Abolitionism, as opposed to reformism, would refuse to accept the somber tone of the judges and sheriffs and governors, by replying: no, it does not have to be that way. The balance of justice can be maintained without periodic sacrifices. Abolitionism would advertise the moral taint these public figures invite through their involvement in the affair, and it would show why the reformist arguments by themselves, while useful for saving the lives of individual Death Row inmates, fail to take seriously the fundamental incompatibility of capital punishment with other basic principles of morality and justice that our society claims to accept.
The Economist on the upcoming elections:
[T]he Gallup poll found specific evidence that Mr Bush’s strategy of vowing again and again to catch or kill terrorists is helping his party. Gallup discovered that among registered voters who think terrorism is the most important issue, far more think Republicans would do a better job than Democrats in fighting it (68%-17%). Among those who said the war in Iraq was their top issue, it was the other way around: 60% thought Democrats would handle Iraq better, while only 23% said Republicans would. So if the Republicans can maximise the number of people thinking about terror on election day, maybe they can hang on to both arms of Congress.
Some news helps them: for example, the alleged British plot to blow up transatlantic airliners. And advertisements put out by pro-Republican pressure groups add unsubtle mood music. One from the Centre for Security Policy urges Americans to “Vote as if your life depends on it. Because it does.” Another, from a group called Progress for America, states simply that “These people want to kill us.”
Violating the Human Rights of Kashmiris seems to be another thing that India and Pakistan have in common. From Human Rights Watch:
In Azad Kashmir, a region largely closed to international scrutiny until a devastating earthquake hit last year, the Pakistani government represses democratic freedoms, muzzles the press and practices routine torture, Human Rights Watch said in a report released today.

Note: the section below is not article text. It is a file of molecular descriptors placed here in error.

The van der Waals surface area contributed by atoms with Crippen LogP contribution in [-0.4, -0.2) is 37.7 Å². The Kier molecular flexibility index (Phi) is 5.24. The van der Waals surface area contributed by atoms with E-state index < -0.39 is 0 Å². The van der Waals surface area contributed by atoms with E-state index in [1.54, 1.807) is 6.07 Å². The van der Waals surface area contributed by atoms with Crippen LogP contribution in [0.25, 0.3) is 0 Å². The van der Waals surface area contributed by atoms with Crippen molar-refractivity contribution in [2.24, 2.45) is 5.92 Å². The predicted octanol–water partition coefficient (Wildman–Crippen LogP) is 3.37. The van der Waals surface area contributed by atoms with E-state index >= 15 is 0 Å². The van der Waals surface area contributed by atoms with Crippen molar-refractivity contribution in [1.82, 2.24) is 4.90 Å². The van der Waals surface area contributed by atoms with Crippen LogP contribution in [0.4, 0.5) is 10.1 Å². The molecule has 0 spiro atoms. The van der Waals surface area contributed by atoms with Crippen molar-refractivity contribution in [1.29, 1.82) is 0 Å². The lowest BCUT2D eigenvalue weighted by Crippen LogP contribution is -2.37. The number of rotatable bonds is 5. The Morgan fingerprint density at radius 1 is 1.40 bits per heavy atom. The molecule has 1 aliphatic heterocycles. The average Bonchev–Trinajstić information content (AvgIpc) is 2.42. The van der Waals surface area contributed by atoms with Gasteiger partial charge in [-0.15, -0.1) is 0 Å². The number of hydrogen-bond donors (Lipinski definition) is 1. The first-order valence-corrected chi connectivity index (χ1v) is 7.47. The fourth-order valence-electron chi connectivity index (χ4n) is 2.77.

Based on research in Azad Kashmir (which means “free Kashmir”) and Pakistan, the 71-page report, “‘With Friends Like These …’: Human Rights Violations in Azad Kashmir,” uncovers abuses by the Pakistani military, intelligence services and militant organizations.
“Although ‘azad’ means ‘free,’ the residents of Azad Kashmir are anything but,” said Brad Adams, Asia director at Human Rights Watch. “The Pakistani authorities govern Azad Kashmir with strict controls on basic freedoms.”
Before a massive earthquake struck in October, Azad Kashmir was one of the most closed territories in the world. Tight controls on freedom of expression have been a hallmark of government policy in Azad Kashmir. Pakistan has prevented the creation of independent media in the territory through bureaucratic restrictions and coercion. Publications and literature favoring independence is banned. While militant organizations promoting the incorporation of Indian-administered Jammu and Kashmir state into Pakistan have had free rein to propagate their views, groups promoting an independent Kashmir find their speech sharply, sometimes violently curtailed.
[Hat tip: Lucy Mair.]
The Royal Academy is filled with bodies: pliable bodies, sexy bodies, fused bodies, suffering bodies, languorous bodies and pleasuring bodies. Among them are martyrs, lovers, the great, the good and the damned. Iconic bodies that kiss and think; others standing still and walking. Bodies dancing, crouching, wanking, exposing themselves to our gaze; bodies that seem to look back and turn away as we circle them. What all these bodies are doing, most of all, is being. And being with them, in these tremendously animated and peopled rooms, where the Royal Academy’s Rodin exhibition opens on Saturday, is itself a complex pleasure. We, too, are bodies among these bronze, plaster, marble and terracotta others. Walking among these entire and fragmentary beings, I think about what it is to be flesh and blood.